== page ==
British archaeologist Jo Appleby has spent her career digging up skeletons, from the Bronze Age bones of unidentified peasants to Richard III, who was reburied with great ceremony in Leicester last week. The remains of the English king, slain on a battlefield in 1485, were found beneath an asphalt parking lot in 2012. Appleby was part of the University of Leicester team that figured out how the king had died: His skull was pierced by a sword and he was struck by a halberd (a combined spear and ax). She spoke with The Post on Skype.
Have you read Shakespeare’s “Richard III”?
I haven’t read it from start to finish, but I’ve read bits of it. It reflects a political view of Richard III, and it doesn’t seem to physically reflect Richard as he was. Shakespeare talks a lot about the fact that Richard was physically deformed. But when we look at the skeleton, the scoliosis [curvature of the spine] would have been fairly minor. One shoulder would have been higher than the other, but it would have been well hidden by the style of clothes at the time. It wouldn’t have been obvious.
Did Shakespeare exaggerate Richard’s deformity?
He was writing his plays for a Tudor court. [Richard was the last king of the House of York.] Richard was on the losing side; it doesn’t make sense to be nice to the guy on the losing side. One way is to say he was physically abnormal, which at that time was an indication that you were a bad person. He also might have been going on physical descriptions after his death. When you look at contemporary sources, historians make more mention of his deformity. It might have been Shakespeare being politically expedient, or using others’ work who were being politically expedient.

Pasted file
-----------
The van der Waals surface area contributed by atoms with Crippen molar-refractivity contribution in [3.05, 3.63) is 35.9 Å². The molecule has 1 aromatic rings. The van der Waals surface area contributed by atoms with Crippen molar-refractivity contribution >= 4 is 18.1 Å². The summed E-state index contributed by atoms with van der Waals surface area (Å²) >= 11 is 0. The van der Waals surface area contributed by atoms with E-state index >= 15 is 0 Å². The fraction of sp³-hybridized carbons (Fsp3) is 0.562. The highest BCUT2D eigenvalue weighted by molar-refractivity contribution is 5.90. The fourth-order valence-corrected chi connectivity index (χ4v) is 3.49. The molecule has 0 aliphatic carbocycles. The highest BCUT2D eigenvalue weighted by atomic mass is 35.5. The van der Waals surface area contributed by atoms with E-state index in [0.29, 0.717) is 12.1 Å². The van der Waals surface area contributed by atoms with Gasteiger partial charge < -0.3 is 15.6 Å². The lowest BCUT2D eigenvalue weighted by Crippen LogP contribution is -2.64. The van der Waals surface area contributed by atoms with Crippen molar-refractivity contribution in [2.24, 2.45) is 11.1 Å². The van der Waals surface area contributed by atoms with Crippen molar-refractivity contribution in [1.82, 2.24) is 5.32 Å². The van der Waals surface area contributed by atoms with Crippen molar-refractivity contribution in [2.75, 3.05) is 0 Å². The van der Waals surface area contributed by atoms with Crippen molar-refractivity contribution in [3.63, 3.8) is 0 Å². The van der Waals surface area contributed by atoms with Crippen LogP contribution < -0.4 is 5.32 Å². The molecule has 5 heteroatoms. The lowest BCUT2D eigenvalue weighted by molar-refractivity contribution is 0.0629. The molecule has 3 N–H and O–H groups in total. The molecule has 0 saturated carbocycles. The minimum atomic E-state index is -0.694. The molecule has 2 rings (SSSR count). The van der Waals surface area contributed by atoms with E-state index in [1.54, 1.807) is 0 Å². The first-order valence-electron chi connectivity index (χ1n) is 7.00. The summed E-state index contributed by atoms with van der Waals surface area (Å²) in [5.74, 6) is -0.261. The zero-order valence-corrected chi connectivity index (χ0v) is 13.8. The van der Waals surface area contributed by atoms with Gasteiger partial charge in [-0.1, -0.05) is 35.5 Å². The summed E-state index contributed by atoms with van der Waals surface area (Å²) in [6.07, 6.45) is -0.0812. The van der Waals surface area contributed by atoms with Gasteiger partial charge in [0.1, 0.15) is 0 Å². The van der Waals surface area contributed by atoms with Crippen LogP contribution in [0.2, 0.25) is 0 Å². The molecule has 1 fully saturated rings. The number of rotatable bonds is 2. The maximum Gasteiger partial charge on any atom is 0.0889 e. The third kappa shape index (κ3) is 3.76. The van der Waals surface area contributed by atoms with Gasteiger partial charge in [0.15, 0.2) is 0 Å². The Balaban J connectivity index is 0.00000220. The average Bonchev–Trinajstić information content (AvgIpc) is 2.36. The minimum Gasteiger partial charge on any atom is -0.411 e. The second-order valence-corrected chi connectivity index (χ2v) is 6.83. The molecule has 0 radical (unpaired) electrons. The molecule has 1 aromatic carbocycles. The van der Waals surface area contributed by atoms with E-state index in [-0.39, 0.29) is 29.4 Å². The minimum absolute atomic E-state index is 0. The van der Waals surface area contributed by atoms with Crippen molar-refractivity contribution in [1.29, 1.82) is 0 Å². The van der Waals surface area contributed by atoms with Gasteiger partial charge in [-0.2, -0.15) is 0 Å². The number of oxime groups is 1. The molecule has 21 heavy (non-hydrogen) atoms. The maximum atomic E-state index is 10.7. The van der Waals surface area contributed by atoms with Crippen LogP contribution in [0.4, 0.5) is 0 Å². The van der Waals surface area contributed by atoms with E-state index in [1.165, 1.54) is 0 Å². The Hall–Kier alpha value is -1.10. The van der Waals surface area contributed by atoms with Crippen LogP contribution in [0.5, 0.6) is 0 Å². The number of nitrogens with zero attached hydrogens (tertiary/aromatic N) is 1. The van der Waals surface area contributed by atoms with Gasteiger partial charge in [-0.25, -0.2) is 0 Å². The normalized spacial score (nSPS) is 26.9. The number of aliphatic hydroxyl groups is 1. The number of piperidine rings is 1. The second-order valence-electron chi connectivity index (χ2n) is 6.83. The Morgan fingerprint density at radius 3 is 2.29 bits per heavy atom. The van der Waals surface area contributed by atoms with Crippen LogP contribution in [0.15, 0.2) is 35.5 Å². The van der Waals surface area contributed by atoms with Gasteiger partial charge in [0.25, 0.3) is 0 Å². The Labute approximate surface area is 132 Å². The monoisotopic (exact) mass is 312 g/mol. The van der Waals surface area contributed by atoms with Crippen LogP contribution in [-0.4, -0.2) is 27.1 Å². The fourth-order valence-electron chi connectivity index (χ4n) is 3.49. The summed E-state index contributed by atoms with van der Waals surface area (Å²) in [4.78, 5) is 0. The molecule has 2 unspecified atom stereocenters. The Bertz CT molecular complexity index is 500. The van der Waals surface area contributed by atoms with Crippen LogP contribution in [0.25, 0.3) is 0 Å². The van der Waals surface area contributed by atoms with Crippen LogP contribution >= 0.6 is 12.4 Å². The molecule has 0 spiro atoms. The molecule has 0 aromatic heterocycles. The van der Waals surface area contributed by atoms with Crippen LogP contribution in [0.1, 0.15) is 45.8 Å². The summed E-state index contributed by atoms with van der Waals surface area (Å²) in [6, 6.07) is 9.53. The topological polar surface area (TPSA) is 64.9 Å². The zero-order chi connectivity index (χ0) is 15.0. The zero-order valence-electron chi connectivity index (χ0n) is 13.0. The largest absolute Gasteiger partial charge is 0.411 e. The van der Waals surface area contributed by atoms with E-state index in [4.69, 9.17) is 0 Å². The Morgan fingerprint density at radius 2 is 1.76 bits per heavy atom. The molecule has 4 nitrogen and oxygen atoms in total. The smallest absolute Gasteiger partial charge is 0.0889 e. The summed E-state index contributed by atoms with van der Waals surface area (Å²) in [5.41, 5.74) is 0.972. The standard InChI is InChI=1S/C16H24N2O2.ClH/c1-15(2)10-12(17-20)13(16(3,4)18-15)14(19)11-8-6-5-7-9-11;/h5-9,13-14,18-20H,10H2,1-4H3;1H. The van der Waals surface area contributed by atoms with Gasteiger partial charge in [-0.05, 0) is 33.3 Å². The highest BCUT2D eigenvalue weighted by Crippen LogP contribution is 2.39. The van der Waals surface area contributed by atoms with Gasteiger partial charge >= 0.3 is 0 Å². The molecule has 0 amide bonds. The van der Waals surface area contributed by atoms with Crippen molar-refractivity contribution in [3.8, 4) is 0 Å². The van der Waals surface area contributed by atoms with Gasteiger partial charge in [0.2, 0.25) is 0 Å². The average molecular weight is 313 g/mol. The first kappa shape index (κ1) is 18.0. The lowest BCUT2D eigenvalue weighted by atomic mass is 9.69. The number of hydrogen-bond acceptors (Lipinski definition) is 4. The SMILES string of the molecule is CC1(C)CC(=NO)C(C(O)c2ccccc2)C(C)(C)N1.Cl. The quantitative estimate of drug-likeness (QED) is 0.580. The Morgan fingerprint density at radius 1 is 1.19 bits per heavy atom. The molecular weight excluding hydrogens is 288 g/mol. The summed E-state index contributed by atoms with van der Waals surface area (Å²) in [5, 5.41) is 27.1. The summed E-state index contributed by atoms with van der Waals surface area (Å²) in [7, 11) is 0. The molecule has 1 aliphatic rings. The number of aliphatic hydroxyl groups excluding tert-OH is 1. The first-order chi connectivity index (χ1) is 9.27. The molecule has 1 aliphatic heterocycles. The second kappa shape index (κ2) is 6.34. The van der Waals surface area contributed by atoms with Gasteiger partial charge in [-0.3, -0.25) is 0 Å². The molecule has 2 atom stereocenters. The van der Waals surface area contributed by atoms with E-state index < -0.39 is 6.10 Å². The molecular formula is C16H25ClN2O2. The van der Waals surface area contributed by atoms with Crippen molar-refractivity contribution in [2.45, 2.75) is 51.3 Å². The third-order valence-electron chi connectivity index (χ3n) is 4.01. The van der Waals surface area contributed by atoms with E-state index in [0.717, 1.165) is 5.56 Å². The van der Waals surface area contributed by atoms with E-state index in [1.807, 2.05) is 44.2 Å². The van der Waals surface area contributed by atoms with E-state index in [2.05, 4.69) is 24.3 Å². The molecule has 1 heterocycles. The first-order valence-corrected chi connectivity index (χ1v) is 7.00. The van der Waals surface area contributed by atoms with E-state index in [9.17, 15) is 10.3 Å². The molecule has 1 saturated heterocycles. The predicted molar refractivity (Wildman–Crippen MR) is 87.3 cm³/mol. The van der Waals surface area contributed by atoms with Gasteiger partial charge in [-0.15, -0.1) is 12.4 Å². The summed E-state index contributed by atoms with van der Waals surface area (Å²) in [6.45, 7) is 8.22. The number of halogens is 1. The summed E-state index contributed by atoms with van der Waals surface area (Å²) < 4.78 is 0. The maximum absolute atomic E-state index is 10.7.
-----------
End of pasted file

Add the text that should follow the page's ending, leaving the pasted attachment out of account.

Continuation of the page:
How did the reconstruction of Richard’s skeleton work?
We took the whole skeleton and subjected it to CT analysis. It’s like a big X-ray. After the scan, you end up with a document that allows you to be able to print a 3-D replica of the whole skeleton and take the bones of the spine and work out a way to put those together again. We created models of the disks that go between the vertebrae. There were arthritic changes where the bones articulated, and we can be really precise to put the skeleton together and get an accurate view of what his spine would have looked like in real life.
Is it like “CSI” with high-tech stuff, or is it more bone assembly?
The high-tech was the taking of the CT scans. Loughborough University took CT data and rendered it into 3-D printed images. Then it was me and Piers Mitchell, another osteologist, and an orthopedic surgeon and an imaging specialist. We sat down together and spent some time reconstructing it to make sure everything was in the right place.
How did you figure out the weapon used on a hundreds-of-years-old skull?
We had already identified a whole series of sharp-force injuries on the skull. We knew there was an injury on the base of a skull, with a sword or a halberd. We wanted to work out the angle of the injury. There was also a cut mark on the first vertebra of the neck. We were able to see when we looked very closely there was a tiny mark [left by the tip of the weapon] opposite where the sword or halberd spike had gone in. We saw the exact end point. We can tell it came from under the base of the skull toward the back.